By Leith van Onselen Australia’s building products manufacturers have come out today warning that the hoped-for recovery in housing construction required to fill the void left as the housing boom unwinds is proving patchy. From the AFR: Boral, Fletcher Building, CSR and Adelaide Brighton have been forced to cut thousands of jobs, close plants, write
Sometimes there are some pretty interesting interpretations of Australian business activity in our media. From Gotti: The efforts to stop “the mother of all housing booms” are intensifying. Australia’s biggest apartment builder and owner, Harry Triguboff, has seen a seven per cent rise in the price of Sydney apartments in recent months. He understands the
Cross-posted from Ross Elliott at The Pulse. Sir Robert Menzies wrote his speech ‘the forgotten people’ about middle class Australia in 1942. Much of it remains relevant today, especially for the generation of new housing buyers who seem increasingly disregarded in public policy debates. It occurred to me recently that with all the various lobby
The Herald Sun has an amusing article today: SEVENTY years from now, we will all be millionaires, witness teleportation and pay $34 for a loaf of bread, experts say. Using the year 2083 as a benchmark, researchers from an investment firm used historical data calculated with annual growth rates to compile an astonishing list of
By Leith van Onselen Reported auction clearance rates in Australia’s two biggest markets were strong again over the weekend. In Australia’s biggest auction market – Melbourne – the preliminary clearance rate was 75% on 555 auctions reported to the REIV, although 75 auctions were listed as “no result”, which should result in some downward revision
Find below key extracts of the latest housing market update by Residex founder, John Edwards: Markets are rebounding on the back of lower interest rates and a lack of available stock for those competing to purchase. In the last quarter, house and land values have increased by 0.59% on an Australian wide basis while units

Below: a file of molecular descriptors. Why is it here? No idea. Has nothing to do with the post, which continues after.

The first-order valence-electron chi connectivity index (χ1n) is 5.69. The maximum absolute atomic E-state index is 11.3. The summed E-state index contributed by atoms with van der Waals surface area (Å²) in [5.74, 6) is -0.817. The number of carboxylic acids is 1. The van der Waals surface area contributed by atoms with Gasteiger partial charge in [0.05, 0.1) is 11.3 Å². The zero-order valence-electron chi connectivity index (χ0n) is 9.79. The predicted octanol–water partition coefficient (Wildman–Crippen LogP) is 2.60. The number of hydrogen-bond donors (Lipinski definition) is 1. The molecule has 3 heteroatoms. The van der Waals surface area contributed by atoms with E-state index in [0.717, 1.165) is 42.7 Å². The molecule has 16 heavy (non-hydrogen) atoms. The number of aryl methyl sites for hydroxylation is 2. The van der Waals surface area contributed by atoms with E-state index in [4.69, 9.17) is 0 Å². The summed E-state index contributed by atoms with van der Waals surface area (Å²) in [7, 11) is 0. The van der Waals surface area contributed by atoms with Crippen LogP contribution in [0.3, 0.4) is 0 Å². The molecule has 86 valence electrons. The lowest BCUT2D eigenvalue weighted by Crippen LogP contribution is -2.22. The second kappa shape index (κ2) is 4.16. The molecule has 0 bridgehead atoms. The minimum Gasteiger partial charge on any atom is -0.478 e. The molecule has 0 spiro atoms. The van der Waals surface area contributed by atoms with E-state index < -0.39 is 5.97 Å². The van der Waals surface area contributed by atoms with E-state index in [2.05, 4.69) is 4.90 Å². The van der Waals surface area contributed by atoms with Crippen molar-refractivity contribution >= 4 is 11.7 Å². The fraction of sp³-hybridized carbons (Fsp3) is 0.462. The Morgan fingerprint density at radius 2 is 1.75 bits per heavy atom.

From SQM Research comes its rental vacancies statistics for July, which shows no change in the rental vacancy rate at the national capital city level, but a small reduction in the actual number of vacancies: According to the Media Release: …this figure still represents a 0.3% increase in vacancies since this month last year, with
Please find below RP Data’s latest weekly housing market update, which provides a useful snapshot of the housing market as at 18 August 2013. This week’s report includes: Latest weekly dwelling value results; Auction results & clearance rates; Latest median house & unit prices; Average time on market & vendor discounts; Mortgage market activity; and
Australia’s four main housing data providers – the Australian Bureau of Statistics (ABS), Australian Property Monitors (APM), RP Data-Rismark, and Residex – have provided their capital city house price indices results for the June quarter of 2013. The ABS, APM and Residex reported that national capital city house prices rose by 2.4%, 2.8% and 2.1%
By Leith van Onselen In the week ended 15 August 2013, the RP Data-Rismark 5-city daily dwelling price index, which covers the five major capital city markets, recorded a 0.10% increase. It was the tenth consecutive weekly rise in values (see next chart). Results were mixed, however, with three of the capitals experiencing value increases
RP Data’s Cameron Kusher has released a new report (below) examining whether buyers may soon turn their attention to more affordable housing markets, like Brisbane and Adelaide: Today’s Property Pulse looks at median house prices across Australia’s capital cities and uses the differences as a measure of affordability. Mr Kusher said that while median prices
ABC’s The Drum last night screened a short segment on housing affordability, featuring Joel Pringle from Australians for Affordable Housing. In the segment, Pringle argues: Houses across Australia are mostly unaffordable for young Australians and, despite very low interest rates, first home buyer (FHB) demand has tanked. A major reason why FHBs are missing out
By Leith van Onselen From JJJ’s Hack radio program comes the above extract of a segment aired yesterday on housing policy, which featured Labor Senator Doug Cameron and the Liberal’s Marise Payne. When asked why the Government won’t look at abolishing negative gearing, Senator Doug Cameron responded: “Negative gearing is a huge issue that is